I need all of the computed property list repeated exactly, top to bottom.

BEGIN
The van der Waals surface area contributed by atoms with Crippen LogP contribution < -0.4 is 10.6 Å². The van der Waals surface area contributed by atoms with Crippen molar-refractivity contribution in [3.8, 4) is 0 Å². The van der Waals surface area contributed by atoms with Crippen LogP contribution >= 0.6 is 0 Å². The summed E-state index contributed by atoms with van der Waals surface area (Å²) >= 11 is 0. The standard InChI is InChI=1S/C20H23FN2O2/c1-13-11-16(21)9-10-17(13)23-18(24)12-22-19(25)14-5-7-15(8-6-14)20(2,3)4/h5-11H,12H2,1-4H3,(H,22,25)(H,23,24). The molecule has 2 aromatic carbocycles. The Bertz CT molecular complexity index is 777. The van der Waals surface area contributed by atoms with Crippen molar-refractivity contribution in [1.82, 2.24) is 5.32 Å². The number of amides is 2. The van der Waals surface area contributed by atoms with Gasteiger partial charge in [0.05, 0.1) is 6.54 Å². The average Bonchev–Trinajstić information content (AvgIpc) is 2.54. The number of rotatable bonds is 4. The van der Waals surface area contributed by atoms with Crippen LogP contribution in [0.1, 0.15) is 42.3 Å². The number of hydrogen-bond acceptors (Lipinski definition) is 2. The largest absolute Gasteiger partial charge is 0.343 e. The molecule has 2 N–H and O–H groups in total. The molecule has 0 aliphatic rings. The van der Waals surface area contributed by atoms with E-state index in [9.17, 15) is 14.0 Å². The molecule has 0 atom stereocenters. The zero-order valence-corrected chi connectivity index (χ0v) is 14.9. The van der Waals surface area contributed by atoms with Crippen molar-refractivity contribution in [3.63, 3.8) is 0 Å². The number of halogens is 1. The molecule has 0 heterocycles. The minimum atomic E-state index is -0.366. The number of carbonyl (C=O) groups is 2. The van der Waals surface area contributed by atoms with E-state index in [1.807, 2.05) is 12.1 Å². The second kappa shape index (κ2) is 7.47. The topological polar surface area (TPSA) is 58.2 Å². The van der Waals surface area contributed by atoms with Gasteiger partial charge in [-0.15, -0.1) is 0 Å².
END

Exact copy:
The van der Waals surface area contributed by atoms with Crippen LogP contribution < -0.4 is 10.6 Å². The van der Waals surface area contributed by atoms with Crippen molar-refractivity contribution in [3.8, 4) is 0 Å². The van der Waals surface area contributed by atoms with Crippen LogP contribution >= 0.6 is 0 Å². The summed E-state index contributed by atoms with van der Waals surface area (Å²) >= 11 is 0. The standard InChI is InChI=1S/C20H23FN2O2/c1-13-11-16(21)9-10-17(13)23-18(24)12-22-19(25)14-5-7-15(8-6-14)20(2,3)4/h5-11H,12H2,1-4H3,(H,22,25)(H,23,24). The molecule has 2 aromatic carbocycles. The Bertz CT molecular complexity index is 777. The van der Waals surface area contributed by atoms with Crippen molar-refractivity contribution in [1.82, 2.24) is 5.32 Å². The number of amides is 2. The van der Waals surface area contributed by atoms with Gasteiger partial charge in [0.05, 0.1) is 6.54 Å². The average Bonchev–Trinajstić information content (AvgIpc) is 2.54. The number of rotatable bonds is 4. The van der Waals surface area contributed by atoms with Crippen LogP contribution in [0.1, 0.15) is 42.3 Å². The number of hydrogen-bond acceptors (Lipinski definition) is 2. The largest absolute Gasteiger partial charge is 0.343 e. The molecule has 2 N–H and O–H groups in total. The molecule has 0 aliphatic rings. The van der Waals surface area contributed by atoms with E-state index in [9.17, 15) is 14.0 Å². The molecule has 0 atom stereocenters. The zero-order valence-corrected chi connectivity index (χ0v) is 14.9. The van der Waals surface area contributed by atoms with Crippen molar-refractivity contribution in [3.63, 3.8) is 0 Å². The number of halogens is 1. The molecule has 0 heterocycles. The minimum atomic E-state index is -0.366. The number of carbonyl (C=O) groups is 2. The van der Waals surface area contributed by atoms with E-state index in [1.807, 2.05) is 12.1 Å². The second kappa shape index (κ2) is 7.47. The topological polar surface area (TPSA) is 58.2 Å². The van der Waals surface area contributed by atoms with Gasteiger partial charge in [-0.15, -0.1) is 0 Å².